The Marin County Department of Agriculture operates under the California Department of Food and Agriculture (CDFA) and the California Department of Pesticide Regulation (CDPR). The department strives to promote and protect agriculture, the environment, and the residents of Marin County through the following programs:
Pest prevention involves pest exclusion and pest detection. Under the pest exclusion program, Marin County Agricultural inspectors monitor multiple avenues of pest entry into the county, working to prevent the entry and establishment of exotic pests and limiting the intrastate movement of newly-discovered pests. Pest detection is the preventive search for pests outside of a known infested area. Examples of pests of concern include the Glassy-winged Sharpshooter, European Grapevine Moth, Gypsy Moth, Japanese Beetle, and Med-fly.
The function of this program is to ensure proper use of pest control methods and pesticides for the protection of public health and the environment. This is achieved through a permit process and through monitoring pesticide use, responding to pesticide incidents and complaints, and educating users of pesticides on safe pesticide application processes.
The IPM program focuses on preventing pest problems by controlling conditions that may attract and support pests. IPM is a decision-making process for managing pests, which uses pest monitoring to determine if pest injury levels warrant treatment. If so, the treatment combines biological, cultural, mechanical, physical and/or chemical tools and other management practices to control pests in a safe, cost effective and environmentally sound manner that contributes to the protection of public health. Marin County Department of Agriculture manages the School IPM program, and the Marin County Parks oversees the Marin County’s IPM program.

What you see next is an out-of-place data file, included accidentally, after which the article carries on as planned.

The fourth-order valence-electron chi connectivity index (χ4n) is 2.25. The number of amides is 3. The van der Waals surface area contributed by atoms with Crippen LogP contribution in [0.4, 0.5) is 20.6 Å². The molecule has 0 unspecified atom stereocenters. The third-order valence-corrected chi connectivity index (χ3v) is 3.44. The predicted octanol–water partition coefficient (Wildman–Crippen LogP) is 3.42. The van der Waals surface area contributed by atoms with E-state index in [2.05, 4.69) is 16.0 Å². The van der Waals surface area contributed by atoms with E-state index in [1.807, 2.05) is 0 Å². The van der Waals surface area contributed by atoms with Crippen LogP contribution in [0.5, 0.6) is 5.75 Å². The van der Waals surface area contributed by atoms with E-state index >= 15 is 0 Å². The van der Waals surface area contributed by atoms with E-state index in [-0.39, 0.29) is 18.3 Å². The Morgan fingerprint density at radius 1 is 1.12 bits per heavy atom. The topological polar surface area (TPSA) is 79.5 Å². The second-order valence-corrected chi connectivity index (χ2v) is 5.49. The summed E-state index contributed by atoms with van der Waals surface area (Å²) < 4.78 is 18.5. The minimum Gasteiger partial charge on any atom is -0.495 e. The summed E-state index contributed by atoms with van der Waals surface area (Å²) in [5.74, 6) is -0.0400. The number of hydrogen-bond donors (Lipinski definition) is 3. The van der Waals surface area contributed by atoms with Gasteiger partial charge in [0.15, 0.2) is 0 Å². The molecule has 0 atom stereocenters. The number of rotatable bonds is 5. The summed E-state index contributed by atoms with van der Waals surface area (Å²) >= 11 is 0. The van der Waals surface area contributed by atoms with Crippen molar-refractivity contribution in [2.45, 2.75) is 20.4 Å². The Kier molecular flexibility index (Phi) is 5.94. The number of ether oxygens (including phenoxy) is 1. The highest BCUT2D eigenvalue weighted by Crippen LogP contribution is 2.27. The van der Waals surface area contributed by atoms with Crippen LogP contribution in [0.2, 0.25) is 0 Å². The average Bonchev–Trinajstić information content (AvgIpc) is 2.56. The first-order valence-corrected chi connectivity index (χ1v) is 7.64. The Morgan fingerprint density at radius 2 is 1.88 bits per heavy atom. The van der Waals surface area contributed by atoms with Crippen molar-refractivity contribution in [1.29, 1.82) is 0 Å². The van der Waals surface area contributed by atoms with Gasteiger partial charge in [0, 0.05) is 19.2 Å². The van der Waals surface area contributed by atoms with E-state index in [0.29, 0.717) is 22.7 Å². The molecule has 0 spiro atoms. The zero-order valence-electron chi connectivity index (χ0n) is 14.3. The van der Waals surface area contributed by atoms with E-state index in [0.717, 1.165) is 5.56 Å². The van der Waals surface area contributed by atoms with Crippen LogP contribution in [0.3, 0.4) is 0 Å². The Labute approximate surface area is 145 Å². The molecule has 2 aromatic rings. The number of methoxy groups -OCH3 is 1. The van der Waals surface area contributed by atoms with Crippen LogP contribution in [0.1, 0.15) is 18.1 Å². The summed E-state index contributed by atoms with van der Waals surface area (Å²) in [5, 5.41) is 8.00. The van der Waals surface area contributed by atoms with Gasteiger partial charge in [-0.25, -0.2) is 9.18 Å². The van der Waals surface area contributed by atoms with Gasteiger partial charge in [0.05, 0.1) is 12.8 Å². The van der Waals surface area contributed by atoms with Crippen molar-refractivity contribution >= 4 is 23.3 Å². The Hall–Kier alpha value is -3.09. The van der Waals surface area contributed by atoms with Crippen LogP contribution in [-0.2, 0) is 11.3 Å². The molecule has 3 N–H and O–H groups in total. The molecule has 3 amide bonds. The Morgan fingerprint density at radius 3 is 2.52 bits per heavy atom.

Marin County Inspectors protect consumers by inspecting agricultural products for compliance with regulations and standards and to ensure that businesses are given a fair opportunity to market their products. Inspectors visit horticultural nurseries, farmers markets, organic farms, and locations selling wholesale and retail eggs.
MOCA serves the local community who are promoting sustainable certified organic farming practices. The main duty of MOCA is to uphold the standards of the USDA National Organic Program and document operations practices of sustainable agriculture, to promote productions of organic value, and to ensure that consumers are provided with verifiably organic products.
Under the Biological Pest Control program, we use natural enemies rather than pesticides to help suppress pest populations to economically and environmentally acceptable levels. We establish biological agents such as rust, seed weevils, and parasitic wasps, to eliminate pests and potentially reduce the need to use pesticides.
The intent of this program is to resolve livestock depredation challenges through cost-share funding to improve fencing and promote the use of guard protection animals.
MSWMA seeks to improve the effectiveness of local weed management efforts, increasing public awareness of invasive weeds, advancing responsible land stewardship practices, and helping to control weeds across land ownership boundaries.
We inspect producers who sell their commodities at local farmers’ markets, verifying that their goods are indeed of their production, thereby ensuring that wholesale products disguised as locally-grown products do not enter the market. For a listing of certified Farmers Markets in California please visit: California Federation of Certified Farmers' Markets
The Department prepares and publishes an annual Livestock and Agricultural Crop Report. The report is a summary of counts, acreage, yields, and the gross value of agricultural production in Marin County. A complete record of Marin County crop reports dating back to 1935.
We provide vital consumer protection through our weights and measures programs. This includes verifying:
- Gasoline pumps are pumping the correct amount of gas
- You are being charged the lowest advertised or posted price for perishable and nonperishable items at any store using bar code readers, scanners, or price look-up systems
- Taxi meters are accurately calculating the correct fare
- Packaged commodities hold the amount stated on the label or contain more
- Propane meters are delivering the correct amount of gas
- Scales used at checkout stands, in deli’s, and in other locations are weighing correctly